The Chief Inspector of Prisons, Nick Hardwick has expressed fears for the wellbeing of some 16 and 17 year old boys held in custody. While the present and previous governments, together with child protection charities hypocritically call for greater protection of children, they also demand longer sentences and tougher release conditions for such ‘vulnerable’ children who break the law.
TheOpinionSite.org has previously drawn attention to the two-faced approach of politicians towards children, on the one hand calling for greater ‘child protection’ when politically convenient to do so whilst at other times ignoring the plight of many youngsters who, often unknowingly, have broken the law and are then locked away for years, miles from home and from their family and friends.
Mr Hardwick has just completed a report on Wetherby Young Offenders Institution. The prison houses about 340 boys, most aged between 16 and 17, and was inspected in January.
In a cynical denial of the Chief Inspector’s fears, prison officials ‘welcomed’ the report and said it “would help improve their work”.
Meanwhile, , the over-paid chief executive of the failing and much criticised National Offender Management Service (NOMS), Michael Spurr said:
“I am pleased that the chief inspector recognises the positive work being done at Wetherby with a challenging population of young people.
“The governor and her staff are rightly commended for their care and commitment and they will use the recommendations from the report to further improve and develop the work at Wetherby.”
Just days before the inspection, two boys had died elsewhere in custody.
It would seem that, like most officials involved with the UK criminal justice system, Mr Spurr is quite prepared to ignore bad news and instead pretend that all is well.
Appallingly, despite many calls for reform, the UK has the lowest age of criminal responsibility in Europe with children of just 10 years old frequently being subject to the full force of the criminal law.
On the one hand, UK governments have for 20 years used child protection as a political tool to generate cheap votes but still quietly continue to persecute children of all ages in order to generate favourable political support and to placate their MPs who like to appear to be ‘tough on crime’.
TheOpinionSite.org believes that such an approach is an insult to the principle of justice and fairness, not least because the government’s own research has shown that a person’s appreciation of socially acceptable inhibitions – the ability to decide whether or not an action is acceptable to society – is unlikely to be fully developed until they are in their early twenties.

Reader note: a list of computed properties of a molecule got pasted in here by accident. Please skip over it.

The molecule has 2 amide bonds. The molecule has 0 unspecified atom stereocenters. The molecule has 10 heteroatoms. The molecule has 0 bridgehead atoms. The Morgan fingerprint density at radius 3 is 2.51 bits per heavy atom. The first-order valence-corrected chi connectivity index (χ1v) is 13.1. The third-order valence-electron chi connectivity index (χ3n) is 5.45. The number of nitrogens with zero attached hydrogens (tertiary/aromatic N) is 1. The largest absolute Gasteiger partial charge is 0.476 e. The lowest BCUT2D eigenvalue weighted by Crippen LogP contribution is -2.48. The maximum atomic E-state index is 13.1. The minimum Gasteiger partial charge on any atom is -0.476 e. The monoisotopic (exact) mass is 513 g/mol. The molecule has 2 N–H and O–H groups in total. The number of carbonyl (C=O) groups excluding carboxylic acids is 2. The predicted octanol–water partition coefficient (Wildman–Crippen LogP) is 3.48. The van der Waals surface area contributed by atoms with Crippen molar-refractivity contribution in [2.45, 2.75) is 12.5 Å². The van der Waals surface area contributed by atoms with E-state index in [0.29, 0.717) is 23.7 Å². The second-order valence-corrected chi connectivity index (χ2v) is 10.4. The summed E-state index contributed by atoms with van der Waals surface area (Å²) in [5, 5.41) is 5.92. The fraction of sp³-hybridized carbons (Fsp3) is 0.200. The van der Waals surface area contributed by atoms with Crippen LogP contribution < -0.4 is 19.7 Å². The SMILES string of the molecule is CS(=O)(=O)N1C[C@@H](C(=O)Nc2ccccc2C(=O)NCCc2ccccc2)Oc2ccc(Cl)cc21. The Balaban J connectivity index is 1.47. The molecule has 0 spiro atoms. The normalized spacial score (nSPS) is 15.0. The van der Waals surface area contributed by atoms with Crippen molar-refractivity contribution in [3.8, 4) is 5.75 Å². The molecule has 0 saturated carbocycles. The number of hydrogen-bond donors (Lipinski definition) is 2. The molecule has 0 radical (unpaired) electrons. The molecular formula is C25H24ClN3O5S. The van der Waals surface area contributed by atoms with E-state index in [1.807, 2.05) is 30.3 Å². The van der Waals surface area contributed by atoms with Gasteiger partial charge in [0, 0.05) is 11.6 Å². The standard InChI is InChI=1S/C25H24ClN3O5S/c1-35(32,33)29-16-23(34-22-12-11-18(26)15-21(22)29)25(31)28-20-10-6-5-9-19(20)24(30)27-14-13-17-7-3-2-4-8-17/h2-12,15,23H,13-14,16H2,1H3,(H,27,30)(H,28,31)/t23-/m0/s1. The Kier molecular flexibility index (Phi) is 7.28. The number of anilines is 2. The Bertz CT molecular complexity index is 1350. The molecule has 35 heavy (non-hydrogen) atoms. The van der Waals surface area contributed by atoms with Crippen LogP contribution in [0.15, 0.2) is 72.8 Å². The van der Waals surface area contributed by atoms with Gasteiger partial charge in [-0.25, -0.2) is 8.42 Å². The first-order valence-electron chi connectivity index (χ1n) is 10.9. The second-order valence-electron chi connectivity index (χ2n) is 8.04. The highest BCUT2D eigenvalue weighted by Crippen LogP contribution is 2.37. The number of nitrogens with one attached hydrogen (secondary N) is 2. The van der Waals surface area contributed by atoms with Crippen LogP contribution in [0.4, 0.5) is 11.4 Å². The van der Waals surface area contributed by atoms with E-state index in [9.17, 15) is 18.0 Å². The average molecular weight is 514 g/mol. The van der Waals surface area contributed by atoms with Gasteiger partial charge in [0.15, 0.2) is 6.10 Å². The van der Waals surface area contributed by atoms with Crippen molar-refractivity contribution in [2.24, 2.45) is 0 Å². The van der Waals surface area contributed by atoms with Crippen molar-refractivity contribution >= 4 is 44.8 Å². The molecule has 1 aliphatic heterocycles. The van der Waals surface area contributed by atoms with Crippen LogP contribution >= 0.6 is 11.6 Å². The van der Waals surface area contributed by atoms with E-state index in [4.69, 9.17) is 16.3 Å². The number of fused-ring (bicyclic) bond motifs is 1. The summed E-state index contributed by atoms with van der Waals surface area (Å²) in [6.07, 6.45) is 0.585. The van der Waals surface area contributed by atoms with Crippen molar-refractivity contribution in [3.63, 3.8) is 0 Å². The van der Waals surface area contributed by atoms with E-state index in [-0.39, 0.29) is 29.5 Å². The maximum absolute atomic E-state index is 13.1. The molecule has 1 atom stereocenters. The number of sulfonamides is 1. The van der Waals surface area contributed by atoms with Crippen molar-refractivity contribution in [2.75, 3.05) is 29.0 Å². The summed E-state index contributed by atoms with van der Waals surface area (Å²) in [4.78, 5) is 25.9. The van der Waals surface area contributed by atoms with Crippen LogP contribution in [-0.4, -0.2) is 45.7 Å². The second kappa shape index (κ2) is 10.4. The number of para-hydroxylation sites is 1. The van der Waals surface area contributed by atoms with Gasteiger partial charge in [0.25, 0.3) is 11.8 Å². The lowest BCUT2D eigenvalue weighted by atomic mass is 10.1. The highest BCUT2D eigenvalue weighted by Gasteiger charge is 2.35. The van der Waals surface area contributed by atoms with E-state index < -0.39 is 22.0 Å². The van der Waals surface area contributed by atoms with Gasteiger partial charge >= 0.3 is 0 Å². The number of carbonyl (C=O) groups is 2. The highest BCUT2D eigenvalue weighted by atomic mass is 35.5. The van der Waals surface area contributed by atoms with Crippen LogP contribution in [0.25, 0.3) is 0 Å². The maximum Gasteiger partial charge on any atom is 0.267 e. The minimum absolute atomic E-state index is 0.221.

The approach by the UK, in direct contradiction to the approach taken by other European countries, directly reflects policy in some parts of the US where children as young as 8 years old are routinely jailed, many – believe it or not – for alleged sexual offences.
Whilst the UK revels in short-lived and completely worthless Olympic glory, the disgusting and barbaric practice of jailing children continues unabated covered by a cloak of willing public ignorance.
In essence, so-called ‘Great’ Britain seems to have moved no further forward in this respect than where it was in the 18th century when children were frequently flogged for stealing a loaf of bread.
Our wonderful, ‘Modern’ Britain, certainly in regard to its attitude towards child offenders, is as primitive as ever and, once they have fallen foul of the law, shows no collective ability or willingness to deal with children as vulnerable individuals.
The Chief Inspector said:
“The greatest concern was the vulnerability of some of the young people held and the difficulty of holding them safely in a large establishment with a wide spread of population a long way from home.”
“Walking round the establishment, the vulnerability of some of the young people held was obvious.”
TheOpinionSite.org suggests that it is hypocrisy of the worst kind when Britain says that a child of 16 or 17 is not responsible enough to have sex if the government disapproves, opt out of education if they want or be allowed to vote yet, at 10 years old, any child is sufficiently responsible to be locked up for life.